This week I’ve sensed a faith resurgence, so I’ve kept a little quiet. It’s always in direct correlation to how angry I am with God one minute and how “chastened” I feel the next. Today’s God-o-Meter measures about 0.7 on the scale above. Why? I’m not sure. Perhaps because I picked up a bible the other day and turned to Romans 4 and 5. Or maybe it’s because all events are conducive to faith right now. You know those serendipitous moments I’m always talking about, when everything I see and hear is about a certain topic? Guess which topic I’ve heard everywhere lately? Yup, you guessed it–forgiveness. (And, the distinction between forgiveness and pardon).
On morning radio, I heard powerful interviews of the parents of that shooter at Youth With a Mission in Colorado and the parents who lost two daughters in that same shooting. Both were sitting in the same studio, right next to each other, and offering comfort to the other. Amazing. It seems that Christians can forgive each other in horrendous circumstances, but cannot seem to forgive the neighbor in the pew next to them who commits adultery. They can forgive spree killers, but cannot forgive someone who is addicted to pornography. Why is that? Why is there more forgiveness for the massive wrongs, but very little for the personal ones? And it’s not even as if those who are sinning (adultery, pornography, gossip, lying) are harming their neighbor in the pew in any way at all. Some of these are private sins. Yet when Christians are honest, expose their struggles, and seek help from a congregation, they are most times completely ostracized rather than rehabilitated through grace (as in Ted Haggard‘s case). Why is it then that there is no distinction between a BIG sin and a little sin (among Protestants anyway) –that there is supposedly no scale of sin, that we create a scale anyway and measure everyone by it? But that’s another topic. I contend that it’s all just emotion and how we respond to sin in our lives and the lives of other people. It’s all about what we personally can tolerate.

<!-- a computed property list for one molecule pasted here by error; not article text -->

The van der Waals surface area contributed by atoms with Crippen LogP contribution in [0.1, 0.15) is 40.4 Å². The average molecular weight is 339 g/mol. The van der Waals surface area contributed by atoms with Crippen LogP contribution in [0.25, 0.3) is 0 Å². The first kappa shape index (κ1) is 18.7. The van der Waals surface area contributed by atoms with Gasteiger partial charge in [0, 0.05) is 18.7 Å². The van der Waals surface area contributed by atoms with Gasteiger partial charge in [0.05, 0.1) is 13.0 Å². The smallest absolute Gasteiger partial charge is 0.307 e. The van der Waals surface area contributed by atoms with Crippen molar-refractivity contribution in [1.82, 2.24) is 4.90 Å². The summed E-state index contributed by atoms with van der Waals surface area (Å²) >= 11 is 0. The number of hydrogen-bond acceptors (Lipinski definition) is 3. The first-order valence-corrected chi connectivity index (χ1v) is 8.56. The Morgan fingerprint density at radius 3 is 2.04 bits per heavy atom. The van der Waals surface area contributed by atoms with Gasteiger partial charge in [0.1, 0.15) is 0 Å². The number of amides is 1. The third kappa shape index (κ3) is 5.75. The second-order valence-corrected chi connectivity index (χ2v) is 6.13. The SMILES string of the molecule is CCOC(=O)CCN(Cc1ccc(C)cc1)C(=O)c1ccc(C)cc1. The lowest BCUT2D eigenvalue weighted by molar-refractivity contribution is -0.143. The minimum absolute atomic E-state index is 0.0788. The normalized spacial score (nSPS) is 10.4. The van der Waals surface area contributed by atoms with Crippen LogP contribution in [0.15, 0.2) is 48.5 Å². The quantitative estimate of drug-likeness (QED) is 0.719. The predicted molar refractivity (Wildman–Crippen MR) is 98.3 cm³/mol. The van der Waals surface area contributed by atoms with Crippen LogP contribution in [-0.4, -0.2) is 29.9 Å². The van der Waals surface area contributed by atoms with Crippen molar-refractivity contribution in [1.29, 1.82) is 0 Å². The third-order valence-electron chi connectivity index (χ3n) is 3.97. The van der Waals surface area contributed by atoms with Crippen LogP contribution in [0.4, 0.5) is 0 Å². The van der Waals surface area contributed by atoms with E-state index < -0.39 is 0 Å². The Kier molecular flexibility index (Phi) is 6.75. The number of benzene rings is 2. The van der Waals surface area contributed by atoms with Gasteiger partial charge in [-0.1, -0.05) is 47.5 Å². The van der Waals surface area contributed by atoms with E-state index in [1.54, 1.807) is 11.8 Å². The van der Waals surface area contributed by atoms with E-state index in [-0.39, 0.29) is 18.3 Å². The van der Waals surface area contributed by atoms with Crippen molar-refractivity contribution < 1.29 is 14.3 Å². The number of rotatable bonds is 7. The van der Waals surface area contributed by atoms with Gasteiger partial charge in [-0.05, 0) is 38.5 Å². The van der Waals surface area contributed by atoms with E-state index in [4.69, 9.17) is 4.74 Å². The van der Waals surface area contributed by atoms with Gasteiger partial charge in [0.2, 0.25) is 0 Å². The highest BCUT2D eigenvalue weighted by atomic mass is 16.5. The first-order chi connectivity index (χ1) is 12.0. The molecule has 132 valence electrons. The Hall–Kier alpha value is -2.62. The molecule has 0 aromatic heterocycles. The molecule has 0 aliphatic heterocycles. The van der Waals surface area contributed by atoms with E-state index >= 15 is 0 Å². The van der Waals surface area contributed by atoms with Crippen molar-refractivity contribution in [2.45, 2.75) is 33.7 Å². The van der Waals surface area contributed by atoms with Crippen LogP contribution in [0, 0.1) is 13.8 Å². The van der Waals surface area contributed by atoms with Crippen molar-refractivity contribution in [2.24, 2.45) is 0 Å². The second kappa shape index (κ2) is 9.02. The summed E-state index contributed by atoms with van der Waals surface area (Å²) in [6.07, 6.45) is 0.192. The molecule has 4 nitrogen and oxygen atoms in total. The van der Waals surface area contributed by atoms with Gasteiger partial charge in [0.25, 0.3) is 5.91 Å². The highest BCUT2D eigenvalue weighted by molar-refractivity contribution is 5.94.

Some say we should never base our faith on emotions or feelings this way, but in the case of faith and sin, I think that’s what everyone does. It’s ALL about how we feel at the moment. We come to Jesus with emotion and we castigate our fellow believers with the same emotion. In fact, I do not think it’s normal to base our whole lives on our intellect. We are not, at heart, intellectual creatures. Our intellect doesn’t get us out of bad situations. Our intellect doesn’t tell us who to marry. Our intellect doesn’t convince us of whether there is a God or not. In fact, most times our intellect is a hindrance to our safety when we think we can reason with criminals or the mentally unstable during an assault or personal crime. It’s equally a hindrance when we try to intellectually convince or castigate others in debate. You can try to convince me all day long that there is no outward evidence for this or that, but if my experience tells me otherwise, or if my heart warns or warms me, no amount of factual evidence will sway me. It’s just the nature of the beast. I tire of such “intellectual” arguments. That’s not how I operate most of the time. Perhaps if we all had a lot more love and acceptance of each other and much less certainty that we are intellectually “right,” we’d all get along much better. But I doubt that will happen.
Excuse me, now, while I put my pessimism glasses back on now.